Changing Your Mind, One Book at a Time

Months ago, I came across an article talking about a study of Harry Potter, and how those that read it tended to have increased levels of acceptance towards people with different backgrounds from their own, as well as a lower inclination for notions of violence.

While books are pretty magical on their own, I’m not saying that people who have read Harry Potter are instantly better human beings than those who have not. While the study is conducted by reputable people, it is also inconclusive because there are about a billion variables at play that could skew results.

But if reading can change a young person’s perspective for the better, wouldn’t reading diverse books be a good way to do it?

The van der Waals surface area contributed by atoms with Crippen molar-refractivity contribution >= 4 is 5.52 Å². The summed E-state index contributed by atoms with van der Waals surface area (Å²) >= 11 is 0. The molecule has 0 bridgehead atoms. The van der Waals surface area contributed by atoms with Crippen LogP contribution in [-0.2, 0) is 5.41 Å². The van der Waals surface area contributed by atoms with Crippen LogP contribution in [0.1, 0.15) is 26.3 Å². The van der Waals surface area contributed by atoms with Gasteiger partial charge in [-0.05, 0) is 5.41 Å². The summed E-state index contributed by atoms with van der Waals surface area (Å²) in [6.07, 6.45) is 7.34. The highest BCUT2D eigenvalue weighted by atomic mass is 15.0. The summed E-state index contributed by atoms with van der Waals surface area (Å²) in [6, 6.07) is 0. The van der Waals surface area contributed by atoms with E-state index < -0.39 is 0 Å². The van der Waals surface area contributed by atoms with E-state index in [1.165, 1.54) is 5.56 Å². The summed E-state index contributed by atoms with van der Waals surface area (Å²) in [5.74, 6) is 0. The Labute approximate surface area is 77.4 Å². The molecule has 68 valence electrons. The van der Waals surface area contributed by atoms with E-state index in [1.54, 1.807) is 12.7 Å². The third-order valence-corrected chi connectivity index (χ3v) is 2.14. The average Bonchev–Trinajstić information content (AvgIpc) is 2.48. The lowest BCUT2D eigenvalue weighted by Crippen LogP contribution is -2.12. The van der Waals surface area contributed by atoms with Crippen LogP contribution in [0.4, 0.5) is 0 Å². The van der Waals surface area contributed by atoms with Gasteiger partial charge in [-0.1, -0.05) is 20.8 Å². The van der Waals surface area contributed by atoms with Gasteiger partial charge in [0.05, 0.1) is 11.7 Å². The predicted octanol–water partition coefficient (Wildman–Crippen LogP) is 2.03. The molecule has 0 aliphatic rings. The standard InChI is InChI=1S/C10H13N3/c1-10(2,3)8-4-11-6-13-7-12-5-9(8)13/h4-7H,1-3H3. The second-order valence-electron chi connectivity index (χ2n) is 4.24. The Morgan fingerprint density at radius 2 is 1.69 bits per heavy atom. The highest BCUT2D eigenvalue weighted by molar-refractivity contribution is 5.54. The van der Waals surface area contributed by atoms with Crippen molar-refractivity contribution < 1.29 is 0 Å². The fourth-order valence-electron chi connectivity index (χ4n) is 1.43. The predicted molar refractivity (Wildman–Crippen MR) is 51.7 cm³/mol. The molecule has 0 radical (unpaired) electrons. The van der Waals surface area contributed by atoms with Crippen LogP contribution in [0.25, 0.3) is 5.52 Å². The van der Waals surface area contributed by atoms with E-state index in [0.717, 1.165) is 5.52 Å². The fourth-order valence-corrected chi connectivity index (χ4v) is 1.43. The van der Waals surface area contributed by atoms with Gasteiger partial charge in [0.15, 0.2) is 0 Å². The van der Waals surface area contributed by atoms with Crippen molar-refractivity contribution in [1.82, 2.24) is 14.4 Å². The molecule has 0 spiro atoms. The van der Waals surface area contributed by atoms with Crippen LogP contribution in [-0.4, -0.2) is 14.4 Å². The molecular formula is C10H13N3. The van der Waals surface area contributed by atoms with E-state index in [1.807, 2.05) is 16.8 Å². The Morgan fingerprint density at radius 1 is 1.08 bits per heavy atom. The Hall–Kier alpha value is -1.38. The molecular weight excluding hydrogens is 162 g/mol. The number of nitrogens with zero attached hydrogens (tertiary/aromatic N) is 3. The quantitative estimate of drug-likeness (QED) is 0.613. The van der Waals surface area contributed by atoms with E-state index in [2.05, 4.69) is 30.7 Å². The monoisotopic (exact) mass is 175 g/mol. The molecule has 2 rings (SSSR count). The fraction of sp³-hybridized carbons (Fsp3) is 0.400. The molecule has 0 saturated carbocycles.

At the moment, the issue of ISIS is huge and complicated. While I’m not clear on all the details, I am aware of how society is responding.

Their response is valid of course – the problem is real. But innocent Muslims are getting the short end of the stick when society (not everybody, obviously) starts lumping them all together in a group and then pointing fingers while saying awful things that shall not be repeated here on this blog.

The kind of hate I’ve seen reported of the offenders in the Australian media at the moment makes me mad. Stories of people ripping off Muslim women’s hijabs and getting spat on in public is despicable and it really makes me wonder why they think it’s okay to behave in such a way. I even saw a story the other week about how a school kid asked a classmate if their family were terrorists.